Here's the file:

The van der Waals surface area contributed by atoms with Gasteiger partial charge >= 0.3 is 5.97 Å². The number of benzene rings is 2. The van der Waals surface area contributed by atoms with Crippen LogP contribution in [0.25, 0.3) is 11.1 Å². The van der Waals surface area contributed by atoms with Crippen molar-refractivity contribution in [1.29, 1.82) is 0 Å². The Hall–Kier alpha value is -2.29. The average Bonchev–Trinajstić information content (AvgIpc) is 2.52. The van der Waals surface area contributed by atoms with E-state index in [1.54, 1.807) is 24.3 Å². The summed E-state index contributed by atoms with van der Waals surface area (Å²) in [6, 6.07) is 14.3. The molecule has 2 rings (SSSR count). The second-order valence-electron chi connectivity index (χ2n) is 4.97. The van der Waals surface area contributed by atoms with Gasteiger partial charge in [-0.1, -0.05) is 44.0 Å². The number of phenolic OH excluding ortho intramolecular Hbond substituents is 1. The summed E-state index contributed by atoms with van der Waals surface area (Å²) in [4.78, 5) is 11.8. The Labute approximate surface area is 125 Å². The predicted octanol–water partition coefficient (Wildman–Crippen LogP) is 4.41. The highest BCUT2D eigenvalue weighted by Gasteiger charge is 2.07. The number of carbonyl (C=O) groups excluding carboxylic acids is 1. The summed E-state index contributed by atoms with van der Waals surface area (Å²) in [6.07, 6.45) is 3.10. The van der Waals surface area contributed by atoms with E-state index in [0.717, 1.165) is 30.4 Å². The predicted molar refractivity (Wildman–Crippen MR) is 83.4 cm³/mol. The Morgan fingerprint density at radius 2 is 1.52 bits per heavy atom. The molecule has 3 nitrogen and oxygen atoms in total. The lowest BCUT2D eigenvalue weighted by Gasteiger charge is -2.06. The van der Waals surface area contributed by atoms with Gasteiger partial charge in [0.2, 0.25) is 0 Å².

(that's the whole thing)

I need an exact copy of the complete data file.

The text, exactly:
The van der Waals surface area contributed by atoms with Gasteiger partial charge >= 0.3 is 5.97 Å². The number of benzene rings is 2. The van der Waals surface area contributed by atoms with Crippen LogP contribution in [0.25, 0.3) is 11.1 Å². The van der Waals surface area contributed by atoms with Crippen molar-refractivity contribution in [1.29, 1.82) is 0 Å². The Hall–Kier alpha value is -2.29. The average Bonchev–Trinajstić information content (AvgIpc) is 2.52. The van der Waals surface area contributed by atoms with E-state index in [1.54, 1.807) is 24.3 Å². The summed E-state index contributed by atoms with van der Waals surface area (Å²) in [6, 6.07) is 14.3. The molecule has 2 rings (SSSR count). The second-order valence-electron chi connectivity index (χ2n) is 4.97. The van der Waals surface area contributed by atoms with Gasteiger partial charge in [-0.1, -0.05) is 44.0 Å². The number of phenolic OH excluding ortho intramolecular Hbond substituents is 1. The summed E-state index contributed by atoms with van der Waals surface area (Å²) in [4.78, 5) is 11.8. The Labute approximate surface area is 125 Å². The predicted octanol–water partition coefficient (Wildman–Crippen LogP) is 4.41. The highest BCUT2D eigenvalue weighted by Gasteiger charge is 2.07. The number of carbonyl (C=O) groups excluding carboxylic acids is 1. The summed E-state index contributed by atoms with van der Waals surface area (Å²) in [6.07, 6.45) is 3.10. The van der Waals surface area contributed by atoms with E-state index in [0.717, 1.165) is 30.4 Å². The predicted molar refractivity (Wildman–Crippen MR) is 83.4 cm³/mol. The Morgan fingerprint density at radius 2 is 1.52 bits per heavy atom. The molecule has 3 nitrogen and oxygen atoms in total. The lowest BCUT2D eigenvalue weighted by Gasteiger charge is -2.06. The van der Waals surface area contributed by atoms with Gasteiger partial charge in [0.2, 0.25) is 0 Å².